United States District Court, E.D. Louisiana
REPORT AND RECOMMENDATION
MICHAEL B. NORTH UNITED STATES MAGISTRATE JUDGE.
matter was referred to the undersigned United States
Magistrate Judge to conduct a hearing, including an
evidentiary hearing, if necessary, and to submit proposed
findings and recommendations for disposition pursuant to 28
U.S.C. § 636(b)(1)(B) and (C), and as applicable, Rule
8(b) of the Rules Governing Section 2254 Cases in the United
States District Courts. Upon preliminary review under Rule 4
of the Rules Governing Section 2254 Cases, the Court has
determined that petitioner is not entitled to relief because
he has failed to exhaust available state-court remedies.
See Resendez v. McKaskle, 722 F.2d 227, 230 (5th
Cir. 1984). For this reason, IT IS
RECOMMENDED that the petition for habeas corpus
relief be DISMISSED WITHOUT PREJUDICE.
and Procedural History
Otis Merritt, is a convicted inmate currently incarcerated at
the Rayburn Correctional Center in Angie, Louisiana. On
September 11, 2018, he pleaded guilty to one count of failing
to register as a sex offender. He was sentenced to two years
about February 28, 2019, Merritt filed his federal
application for habeas corpus relief. He claims that he is
being confined beyond his anticipated release date of October
18, 2018. Specifically, he alleges:
My release date of October 18, 2018 has been denied allegedly
by Louisiana Department of Corrections and especially the
Record office at Rayburn Correctional Center, and numerous
addresses or halfway placements have been denied, and this is
conditions that violated an “abuse of discretion”
and denying my release saying I must continue to be
incarcerated to March 20, 2020 13 months later, than my
release date, as prescribed by law, under the plea agreement
of September 11, 2018.
claims that he had already served nearly 14 months and was
entitled to immediate release following his plea agreement.
He further alleges that his continued incarceration
constitutes cruel and unusual punishment and a denial of
equal protection. He also alleges that officials have refused
to bring him to court so that he may “answer or
plead” to outstanding warrants in St. Tammany Parish.
He requests this Court issue an order immediately releasing
him from confinement and vacating the outstanding warrants.
of whether a petitioner is seeking habeas corpus relief under
28 U.S.C. §2241 or 28 U.S.C. §2254, he must first
exhaust his remedies in the state courts before seeking
habeas corpus relief from the federal courts. See 28
U.S.C. § 2254(b)(1) (requiring exhaustion of state
remedies in habeas corpus actions brought pursuant to §
2254); see also Edge v. Stalder, 83 Fed.Appx. 648
(5th Cir. 2003) (exhaustion of state remedies is likewise
required in habeas corpus actions brought pursuant to 28
U.S.C. § 2241); Dickerson v. Louisiana, 816
F.2d 220, 225 (5th Cir. 1987) (same). A petitioner properly
exhausts state remedies only by fairly presenting his federal
constitutional claims to each level of the state courts
empowered to hear those claims, either on direct appeal or in
collateral post-conviction proceedings. See
O'Sullivan v. Boerckel, 526 U.S. 838, 119 S.Ct.
1728, 144 L.Ed.2d 1 (1999) (requiring state prisoners, in
order to fully exhaust their claims, "to file petitions
for discretionary review when that review is part of the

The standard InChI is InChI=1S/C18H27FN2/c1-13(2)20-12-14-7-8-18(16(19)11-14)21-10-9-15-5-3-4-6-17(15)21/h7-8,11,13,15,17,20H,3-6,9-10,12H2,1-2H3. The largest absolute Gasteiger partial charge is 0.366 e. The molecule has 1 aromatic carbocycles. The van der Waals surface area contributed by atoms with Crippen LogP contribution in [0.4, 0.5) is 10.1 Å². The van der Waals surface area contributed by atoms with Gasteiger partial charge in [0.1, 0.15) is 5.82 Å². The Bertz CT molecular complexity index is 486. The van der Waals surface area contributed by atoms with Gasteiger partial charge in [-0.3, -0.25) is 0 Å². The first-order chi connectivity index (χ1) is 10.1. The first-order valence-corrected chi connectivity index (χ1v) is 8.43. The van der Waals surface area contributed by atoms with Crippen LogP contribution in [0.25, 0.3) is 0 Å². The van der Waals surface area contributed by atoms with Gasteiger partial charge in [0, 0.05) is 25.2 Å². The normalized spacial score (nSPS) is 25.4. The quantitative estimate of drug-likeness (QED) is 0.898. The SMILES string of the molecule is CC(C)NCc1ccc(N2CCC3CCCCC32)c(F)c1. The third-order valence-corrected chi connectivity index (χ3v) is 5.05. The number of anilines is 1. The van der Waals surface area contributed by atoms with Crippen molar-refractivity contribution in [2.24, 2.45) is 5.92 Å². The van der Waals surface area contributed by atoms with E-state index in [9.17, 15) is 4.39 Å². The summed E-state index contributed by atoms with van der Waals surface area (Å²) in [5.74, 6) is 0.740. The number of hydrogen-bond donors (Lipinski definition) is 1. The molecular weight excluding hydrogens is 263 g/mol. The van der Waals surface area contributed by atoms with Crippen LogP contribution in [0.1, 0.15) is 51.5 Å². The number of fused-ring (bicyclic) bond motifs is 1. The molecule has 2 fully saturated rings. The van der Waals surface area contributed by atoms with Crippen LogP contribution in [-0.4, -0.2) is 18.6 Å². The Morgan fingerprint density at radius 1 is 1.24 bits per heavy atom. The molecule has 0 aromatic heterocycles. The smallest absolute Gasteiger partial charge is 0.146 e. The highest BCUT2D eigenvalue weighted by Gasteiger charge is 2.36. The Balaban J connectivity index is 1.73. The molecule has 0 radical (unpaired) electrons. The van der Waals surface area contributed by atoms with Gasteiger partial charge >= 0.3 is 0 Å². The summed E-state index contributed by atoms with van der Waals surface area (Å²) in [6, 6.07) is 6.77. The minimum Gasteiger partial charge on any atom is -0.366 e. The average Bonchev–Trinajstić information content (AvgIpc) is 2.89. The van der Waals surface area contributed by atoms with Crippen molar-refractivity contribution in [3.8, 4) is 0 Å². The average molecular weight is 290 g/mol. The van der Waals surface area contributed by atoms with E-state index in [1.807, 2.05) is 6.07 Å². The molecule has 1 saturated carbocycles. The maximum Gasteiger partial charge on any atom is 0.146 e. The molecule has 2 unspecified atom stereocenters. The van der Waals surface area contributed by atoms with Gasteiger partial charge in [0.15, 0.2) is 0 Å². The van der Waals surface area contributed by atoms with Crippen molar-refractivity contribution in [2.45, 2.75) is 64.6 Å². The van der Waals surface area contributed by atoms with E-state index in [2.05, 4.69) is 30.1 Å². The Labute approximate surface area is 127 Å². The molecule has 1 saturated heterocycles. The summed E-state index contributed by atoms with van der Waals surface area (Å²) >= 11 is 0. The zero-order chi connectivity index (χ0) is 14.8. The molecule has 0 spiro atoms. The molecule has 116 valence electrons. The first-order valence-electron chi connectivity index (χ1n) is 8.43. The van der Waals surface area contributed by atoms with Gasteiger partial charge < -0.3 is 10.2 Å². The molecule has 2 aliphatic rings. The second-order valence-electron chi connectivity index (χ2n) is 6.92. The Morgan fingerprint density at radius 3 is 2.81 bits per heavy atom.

ordinary appellate review procedure in the State");
Baldwin v. Reese, 541 U.S. 27, 29, 124 S.Ct. 1347,
158 L.Ed.2d 64 (2004). In Louisiana, the highest state court
is the Louisiana Supreme Court. See La. Const. art.
V, § 5(A).
has not sought relief in the state courts either on direct
appeal or post-conviction review with respect to his
state-court conviction or sentence. His responses set forth
in the federal application clearly reflect that he has made
no such attempt. With respect to his sentence-calculation
claims, he has not shown that he exhausted administrative
review of his claims under Louisiana's Corrections
Administrative Remedy Procedure, La. Rev. Stat. §
15:1171 et seq., or, if necessary, subsequent
supervisory review of that procedure by the state courts
pursuant to La. Rev. Stat. § 15:571.15. Johnson v.
Cain, Civ. Action No. 15-310, 2015 WL 10438640 (E.D. La.
June 4, 2015), adopted, 2016 WL 892610 (E.D. La.
Mar. 9, 2016); Ross v. Louisiana, Civ. Action No.
18-117-P, 2018 WL 2110687 (W.D. La. Apr. 17, 2018),
adopted, 2018 WL 2107195 (W.D. La. May 7, 2018).
Furthermore, this Court's independent research confirms
that Merritt has not presented his claims to the Louisiana
Supreme Court, as required to exhaust available state
remedies and proceed with the claims in federal
court. For these reasons, Merritt has
failed to exhaust his state-court remedies with respect to
the claims presented, and his petition should be dismissed
foregoing reasons, it is RECOMMENDED that
Merritt's application for federal habeas corpus relief be
DISMISSED WITHOUT PREJUDICE. Merritt is
hereby instructed that this report and recommendation serves
as notice to him that the Court has sua sponte
raised and considered the exhaustion issue, and that he has
an opportunity to submit any evidence or argument concerning
exhaustion as part of any objections he may file to this
report. See Kurtzemann v. Quarterman, 306 Fed.Appx.
205, 206 (5th Cir. 2009) (citing Day v.
McDonough, 547 U.S. 198, 209-10, 126 S.Ct. 1675, 164
L.Ed.2d 376 (2006); Magouirk v. Phillips, 144 F.3d
348, 357-59 (5th Cir.1998)).
partys failure to file written objections to the proposed
findings, conclusions, and recommendation in a magistrate
judges report and recommendation within fourteen (14) days
after being served with a copy shall bar that party, except
upon grounds of plain error, from attacking on appeal the
unobjected-to proposed factual findings and legal conclusions
accepted by the district court, provided that the party has
been served with notice that such consequences will result
from a failure to ...